Another Major Norwegian Investor Divests From Companies Behind Dakota Access Pipeline

by Perry Wheeler

November 24, 2016

Washington, DC – One of Norway’s leading fund managers, Odin Fund Management, announced today that it had sold $23.8 million (243 million NOK) worth of shares invested in the companies behind the Dakota Access pipeline. SpareBank 1, one of the financial institutions that offers Odin Funds, stated that there are strong ethical standards for its investments and it regretted investing in the companies behind the project. Today’s news follows massive protest and engagement from the Saami community and the recent announcement that DNB, the largest bank in Norway, had sold its assets in the pipeline and is reconsidering the loan it provided.

In response to the news, Beaska Niillas, Norwegian Saami Association, said:

“The efforts and all the struggle of those on the frontlines is paying off. This is good news as the snake is taking hits all around the world. And after working together with our Indigenous brothers and sisters at Standing Rock, especially the Water Protectors Legal Collective and many other allies, it’s showing results.

“Now it’s time for DNB to be accountable. DNB made the promise themselves: ‘we won’t be part of projects that violate Indigenous and human rights.’ We provided them with information, and after they’ve seen the pictures and videos, there should no longer be doubt in their minds. But still every rubber bullet gets ten percent DNB funding. The clock is ticking and DNB wants to be on the right side of history when the aftermath comes. The only right thing to do in this urgent situation — terminate the loans.”

Greenpeace Norway Sustainable Finance Campaigner Martin Norman said:

“This is great news, and the right move by Odin Fund Management. If you take corporate social responsibility seriously, and one of your assets invests in a project that is in clear breach of your company guidelines, you get out. It’s as simple as that. All of the other Norwegian banks and funds that claim to have a CSR policy, including KLP, NORDEA, Storebrand, and the Norwegian Oil Fund, must divest from the companies behind the Dakota Access pipeline project immediately.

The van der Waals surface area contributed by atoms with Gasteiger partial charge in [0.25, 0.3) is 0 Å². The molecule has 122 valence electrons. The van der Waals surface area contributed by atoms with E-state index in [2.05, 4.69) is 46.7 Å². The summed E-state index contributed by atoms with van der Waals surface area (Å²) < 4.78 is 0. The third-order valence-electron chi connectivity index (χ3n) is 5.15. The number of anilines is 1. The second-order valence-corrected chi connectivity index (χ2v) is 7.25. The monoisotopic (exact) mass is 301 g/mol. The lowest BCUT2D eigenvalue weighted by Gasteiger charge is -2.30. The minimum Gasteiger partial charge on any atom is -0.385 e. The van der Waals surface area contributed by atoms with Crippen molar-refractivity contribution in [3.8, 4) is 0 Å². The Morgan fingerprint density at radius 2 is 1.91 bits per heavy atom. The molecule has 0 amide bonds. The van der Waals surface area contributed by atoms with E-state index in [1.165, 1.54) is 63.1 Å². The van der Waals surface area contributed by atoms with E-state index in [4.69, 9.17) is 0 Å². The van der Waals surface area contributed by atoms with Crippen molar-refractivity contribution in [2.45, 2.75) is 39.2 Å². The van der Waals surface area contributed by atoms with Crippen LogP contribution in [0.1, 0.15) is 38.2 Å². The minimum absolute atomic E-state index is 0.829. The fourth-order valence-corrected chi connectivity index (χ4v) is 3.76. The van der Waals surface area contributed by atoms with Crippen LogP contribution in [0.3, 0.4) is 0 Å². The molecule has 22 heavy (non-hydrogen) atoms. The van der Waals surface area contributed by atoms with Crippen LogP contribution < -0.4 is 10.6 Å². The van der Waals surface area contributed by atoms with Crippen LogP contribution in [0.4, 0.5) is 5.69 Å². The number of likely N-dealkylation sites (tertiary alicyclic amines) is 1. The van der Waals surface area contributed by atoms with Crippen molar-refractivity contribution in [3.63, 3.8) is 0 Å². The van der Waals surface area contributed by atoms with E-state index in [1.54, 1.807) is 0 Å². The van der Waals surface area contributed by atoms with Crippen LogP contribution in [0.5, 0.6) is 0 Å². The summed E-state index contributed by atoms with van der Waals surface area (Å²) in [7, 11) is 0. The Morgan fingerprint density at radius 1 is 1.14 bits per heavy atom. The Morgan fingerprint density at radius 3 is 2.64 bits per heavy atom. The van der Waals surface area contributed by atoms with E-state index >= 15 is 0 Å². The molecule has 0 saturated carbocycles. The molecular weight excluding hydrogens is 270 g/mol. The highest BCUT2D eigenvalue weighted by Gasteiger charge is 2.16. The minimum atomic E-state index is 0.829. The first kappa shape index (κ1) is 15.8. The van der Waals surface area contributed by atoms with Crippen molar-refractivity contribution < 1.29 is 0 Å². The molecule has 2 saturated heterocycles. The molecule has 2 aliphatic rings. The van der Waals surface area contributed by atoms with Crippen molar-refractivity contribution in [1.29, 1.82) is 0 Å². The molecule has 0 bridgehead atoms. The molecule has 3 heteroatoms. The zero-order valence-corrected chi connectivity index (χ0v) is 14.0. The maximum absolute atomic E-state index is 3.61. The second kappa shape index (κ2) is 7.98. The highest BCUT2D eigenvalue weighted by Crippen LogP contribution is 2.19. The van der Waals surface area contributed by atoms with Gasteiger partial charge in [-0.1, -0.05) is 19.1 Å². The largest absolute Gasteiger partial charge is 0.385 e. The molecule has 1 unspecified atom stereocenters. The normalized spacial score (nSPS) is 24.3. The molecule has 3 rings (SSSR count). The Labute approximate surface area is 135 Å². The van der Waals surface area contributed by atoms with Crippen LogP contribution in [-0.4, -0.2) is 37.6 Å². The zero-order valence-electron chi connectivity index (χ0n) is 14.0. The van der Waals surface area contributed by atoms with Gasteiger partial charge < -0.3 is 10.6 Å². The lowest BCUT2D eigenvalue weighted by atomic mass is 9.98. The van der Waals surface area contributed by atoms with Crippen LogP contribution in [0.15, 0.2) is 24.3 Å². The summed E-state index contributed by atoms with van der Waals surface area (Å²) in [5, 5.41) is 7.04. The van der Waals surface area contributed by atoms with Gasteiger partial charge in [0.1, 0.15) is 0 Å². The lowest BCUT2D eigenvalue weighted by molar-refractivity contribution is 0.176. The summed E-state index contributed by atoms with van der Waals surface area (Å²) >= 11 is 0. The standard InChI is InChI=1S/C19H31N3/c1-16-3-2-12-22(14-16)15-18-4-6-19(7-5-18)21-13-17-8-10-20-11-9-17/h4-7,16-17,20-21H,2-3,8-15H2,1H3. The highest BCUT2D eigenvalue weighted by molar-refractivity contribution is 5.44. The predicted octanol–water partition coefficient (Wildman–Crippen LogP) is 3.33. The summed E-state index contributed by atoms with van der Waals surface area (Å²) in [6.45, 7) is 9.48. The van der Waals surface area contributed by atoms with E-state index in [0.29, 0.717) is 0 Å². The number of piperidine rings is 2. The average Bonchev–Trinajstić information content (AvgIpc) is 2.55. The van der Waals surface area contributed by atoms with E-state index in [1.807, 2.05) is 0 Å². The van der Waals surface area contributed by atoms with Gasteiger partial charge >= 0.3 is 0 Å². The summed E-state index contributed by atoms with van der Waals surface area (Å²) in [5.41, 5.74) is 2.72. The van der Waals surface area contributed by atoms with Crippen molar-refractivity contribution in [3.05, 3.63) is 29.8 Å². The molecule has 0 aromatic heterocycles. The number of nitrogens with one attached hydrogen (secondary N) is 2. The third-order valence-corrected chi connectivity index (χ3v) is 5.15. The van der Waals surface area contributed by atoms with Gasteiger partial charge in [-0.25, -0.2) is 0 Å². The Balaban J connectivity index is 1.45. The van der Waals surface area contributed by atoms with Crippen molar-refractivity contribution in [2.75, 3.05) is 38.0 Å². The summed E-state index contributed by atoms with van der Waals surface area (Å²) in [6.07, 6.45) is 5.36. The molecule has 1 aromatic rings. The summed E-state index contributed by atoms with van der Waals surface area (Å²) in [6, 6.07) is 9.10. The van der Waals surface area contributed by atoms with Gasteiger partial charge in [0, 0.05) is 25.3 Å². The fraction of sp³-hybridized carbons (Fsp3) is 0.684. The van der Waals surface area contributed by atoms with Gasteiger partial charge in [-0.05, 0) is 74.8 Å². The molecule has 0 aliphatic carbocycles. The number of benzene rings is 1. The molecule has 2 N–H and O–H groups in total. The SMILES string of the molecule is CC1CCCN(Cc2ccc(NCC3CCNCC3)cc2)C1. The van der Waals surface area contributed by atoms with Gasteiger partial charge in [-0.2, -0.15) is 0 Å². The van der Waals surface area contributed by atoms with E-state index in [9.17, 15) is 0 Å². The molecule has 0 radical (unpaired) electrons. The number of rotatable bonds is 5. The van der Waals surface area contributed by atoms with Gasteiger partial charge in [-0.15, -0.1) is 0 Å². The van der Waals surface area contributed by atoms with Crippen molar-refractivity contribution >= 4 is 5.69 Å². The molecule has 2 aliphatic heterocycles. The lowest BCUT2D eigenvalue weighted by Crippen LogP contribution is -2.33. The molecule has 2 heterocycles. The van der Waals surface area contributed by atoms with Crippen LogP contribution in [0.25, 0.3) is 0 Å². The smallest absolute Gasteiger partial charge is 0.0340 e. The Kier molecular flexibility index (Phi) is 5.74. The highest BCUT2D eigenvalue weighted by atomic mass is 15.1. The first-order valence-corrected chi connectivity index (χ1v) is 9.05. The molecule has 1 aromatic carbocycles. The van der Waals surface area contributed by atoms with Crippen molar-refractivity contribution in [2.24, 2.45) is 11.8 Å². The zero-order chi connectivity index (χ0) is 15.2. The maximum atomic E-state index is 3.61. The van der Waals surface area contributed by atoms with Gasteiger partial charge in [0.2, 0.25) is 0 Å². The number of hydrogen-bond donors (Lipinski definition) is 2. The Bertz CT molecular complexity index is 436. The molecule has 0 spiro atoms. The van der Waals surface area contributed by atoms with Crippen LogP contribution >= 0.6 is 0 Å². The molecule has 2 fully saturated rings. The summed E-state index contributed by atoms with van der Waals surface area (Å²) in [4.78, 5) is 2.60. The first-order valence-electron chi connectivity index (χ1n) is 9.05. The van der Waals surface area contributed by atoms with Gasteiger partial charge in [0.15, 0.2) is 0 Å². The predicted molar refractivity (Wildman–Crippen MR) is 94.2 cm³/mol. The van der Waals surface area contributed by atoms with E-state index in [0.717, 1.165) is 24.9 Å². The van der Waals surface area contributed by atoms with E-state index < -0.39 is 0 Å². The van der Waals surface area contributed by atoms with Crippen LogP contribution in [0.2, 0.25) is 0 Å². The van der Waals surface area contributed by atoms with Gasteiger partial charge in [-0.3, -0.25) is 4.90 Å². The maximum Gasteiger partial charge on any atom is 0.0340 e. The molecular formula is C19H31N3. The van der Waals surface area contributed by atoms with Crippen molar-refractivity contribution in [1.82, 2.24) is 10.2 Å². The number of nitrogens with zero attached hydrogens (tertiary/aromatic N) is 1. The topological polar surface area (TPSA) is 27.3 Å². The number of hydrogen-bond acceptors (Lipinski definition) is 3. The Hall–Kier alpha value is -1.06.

“The pipeline project is completely out of hand and DNB, the largest bank in Norway, must halt all funding for the project as soon as possible. It is great to see companies divesting from the pipeline, but DNB also has a responsibility to stop its loan disbursements to prevent the project from moving forward.”

Greenpeace USA spokesperson Mary Sweeters stated:

“The financial institutions behind the pipeline are realizing that it is bad business to invest in companies willing to disregard Indigenous sovereignty to destroy sacred Native lands and water supply. The growing movement to divest from the project illustrates a broader recognition that this pipeline was ill-conceived from the beginning. It must be stopped immediately. It’s great to see Norwegian banks and funds leading the way, but it is time for U.S. banks to step up and follow suit. Citibank, the financial institution with the largest share in the pipeline, must divest and halt its loan disbursements immediately. If they continue to allow human rights abuses to occur on their dollar, despite their own policies against financing projects that violate Indigenous rights, we intend to bring a strong message to their doorsteps across the country.”


Contact: Perry Wheeler, Greenpeace USA Media Officer, P: 301-675-8766

Perry Wheeler

By Perry Wheeler

Perry Wheeler is a senior communications specialist at Greenpeace USA.

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